Where next for women working internationally?

The ‘Inspiring Global Women for Growth’ gathering was a welcome return to Relocate Global’s popular in-person honouring of International Women’s Day. Held at the Institute of Directors, this impactful Think Women network event celebrated individuals’ career journeys and created a vital platform for working out ‘where next?’ for women working globally.

Image from Think Women Inspiring global women for growth
People from across the global mobility, international management and education showed their commitment to embrace equity – this year’s International Women’s Day theme – and joined Relocate Global’s Think Global People Think Women network on Friday, marking this annual awareness-raising day with energy and style.

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Fiona Murchie, Relocate Global’s Managing Editor, was joined by a remarkable guest list of panellists and speakers. This included Julia Palmer of Santa Fe, Caroline Thorley-Farrer of Worley, Salma Shah, coach, author and founder of Mastering your Power, and Jenny Hinde, executive director at the Clear Company. Dr Anino Emuwa, leader of the 100 Women @Davos network, delivered a powerful endnote address.Highlighting the relevance and interconnectedness of global mobility and relocation expertise with international HR, management and education, DEI expertise, coaches and financial services expertise were also represented in the panels, workshops and round the tables in networking conversations.

Building thriving careers in the international context

Welcoming guests to the stately Waterloo Room, Fiona Murchie said the event was, “your opportunity to input into how we can accelerate equity in our international community of relocation, global mobility, people working in a global context, managers and professionals and the wonderful education sector.”Running alongside Friday’s event, and to recognise the incredible strides individuals and companies are making to embrace equity, Relocate Global’s Think Women editorial is profiling 40 outstanding women leaders over the next few months. Fourteen of them attended on Friday to inspire and share their learning in the year-round Think Women network.“Relocate Global’s 40 Outstanding Global Women initiative is to recognise the reality of where we are now, to showcase the fantastic work that is going on in international careers and to also reveal what people’s careers actually look like,” said Fiona. “There is this illusion that you go to school, graduate or get your professional qualification or training, and then everything’s uphill from there. On social media, other people might seem to be getting on and young people particularly might find themselves asking how can I achieve my dreams?“But the reality is it is not like that. As Julia Onslow-Cole – one of our leading immigration lawyers – was saying, I tell people about the mistakes, because that makes me far more real and those are what I have learnt from. To be able to encourage people to recognise and learn from their missteps and keep pushing towards their goals is very valuable, authentic advice.”Such genuine personal experiences were also shared around the tables on Friday in short workshop activities. These fostered understanding of the kind of challenges and opportunities that women are facing in the global world of work today. These included confidence-building for girls and young women and changing expectations around gender in the workplace and beyond.As guest, Dr Susan Doering, coach and author of Smart Career Moves for Smart Women, commented, that despite progress, “let’s be honest about it; it isn’t a level playing field”.  Using the dance partnership between Fred Astaire and Ginger Rogers as an analogy, Dr Doering said that Ginger Rogers “had to do everything in high heels and backwards: there is no equity. Smart Career Moves for Smart Women is my contribution to helping, supporting, empowering and accompanying women to be who they want to be.“It’s about transitions, crossroads and decision-making and recognising that you have options and making the most of them. It’s about getting support and that’s what I’m hearing in the buzz here today and the support you are giving each other, which is wonderful."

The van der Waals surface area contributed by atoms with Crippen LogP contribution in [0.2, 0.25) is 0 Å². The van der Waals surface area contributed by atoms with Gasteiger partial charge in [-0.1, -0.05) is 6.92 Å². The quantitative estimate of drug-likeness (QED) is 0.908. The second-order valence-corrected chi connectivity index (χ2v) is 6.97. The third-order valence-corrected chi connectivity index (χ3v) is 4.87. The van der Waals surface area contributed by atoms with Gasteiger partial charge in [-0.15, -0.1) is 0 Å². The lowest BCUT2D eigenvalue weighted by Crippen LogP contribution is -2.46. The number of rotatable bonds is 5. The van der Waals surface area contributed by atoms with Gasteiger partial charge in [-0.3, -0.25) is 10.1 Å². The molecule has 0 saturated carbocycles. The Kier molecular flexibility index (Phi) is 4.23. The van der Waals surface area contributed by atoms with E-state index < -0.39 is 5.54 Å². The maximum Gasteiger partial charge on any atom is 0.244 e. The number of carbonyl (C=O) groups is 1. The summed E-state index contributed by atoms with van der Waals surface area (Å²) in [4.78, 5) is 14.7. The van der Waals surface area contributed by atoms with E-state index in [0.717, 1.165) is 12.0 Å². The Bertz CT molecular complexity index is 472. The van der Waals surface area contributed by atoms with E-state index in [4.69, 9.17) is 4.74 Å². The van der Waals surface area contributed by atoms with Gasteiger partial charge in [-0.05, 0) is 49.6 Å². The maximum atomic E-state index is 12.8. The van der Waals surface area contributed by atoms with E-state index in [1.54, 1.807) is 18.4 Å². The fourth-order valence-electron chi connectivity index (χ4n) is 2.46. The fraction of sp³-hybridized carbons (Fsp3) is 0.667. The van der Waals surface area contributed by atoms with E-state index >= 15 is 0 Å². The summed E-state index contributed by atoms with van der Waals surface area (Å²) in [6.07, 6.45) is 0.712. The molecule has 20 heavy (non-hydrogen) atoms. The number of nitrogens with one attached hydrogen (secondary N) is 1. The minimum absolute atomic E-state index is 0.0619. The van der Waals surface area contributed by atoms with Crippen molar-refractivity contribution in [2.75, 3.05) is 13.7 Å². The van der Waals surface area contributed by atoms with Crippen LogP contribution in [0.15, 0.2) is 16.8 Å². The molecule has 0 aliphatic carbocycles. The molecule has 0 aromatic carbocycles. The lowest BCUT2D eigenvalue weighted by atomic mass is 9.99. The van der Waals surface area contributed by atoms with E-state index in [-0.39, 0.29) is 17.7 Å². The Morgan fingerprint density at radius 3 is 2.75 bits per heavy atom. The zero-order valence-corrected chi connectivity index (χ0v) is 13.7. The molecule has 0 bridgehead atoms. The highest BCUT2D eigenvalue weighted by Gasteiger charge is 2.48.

Embedding equity in global mobility and international assignments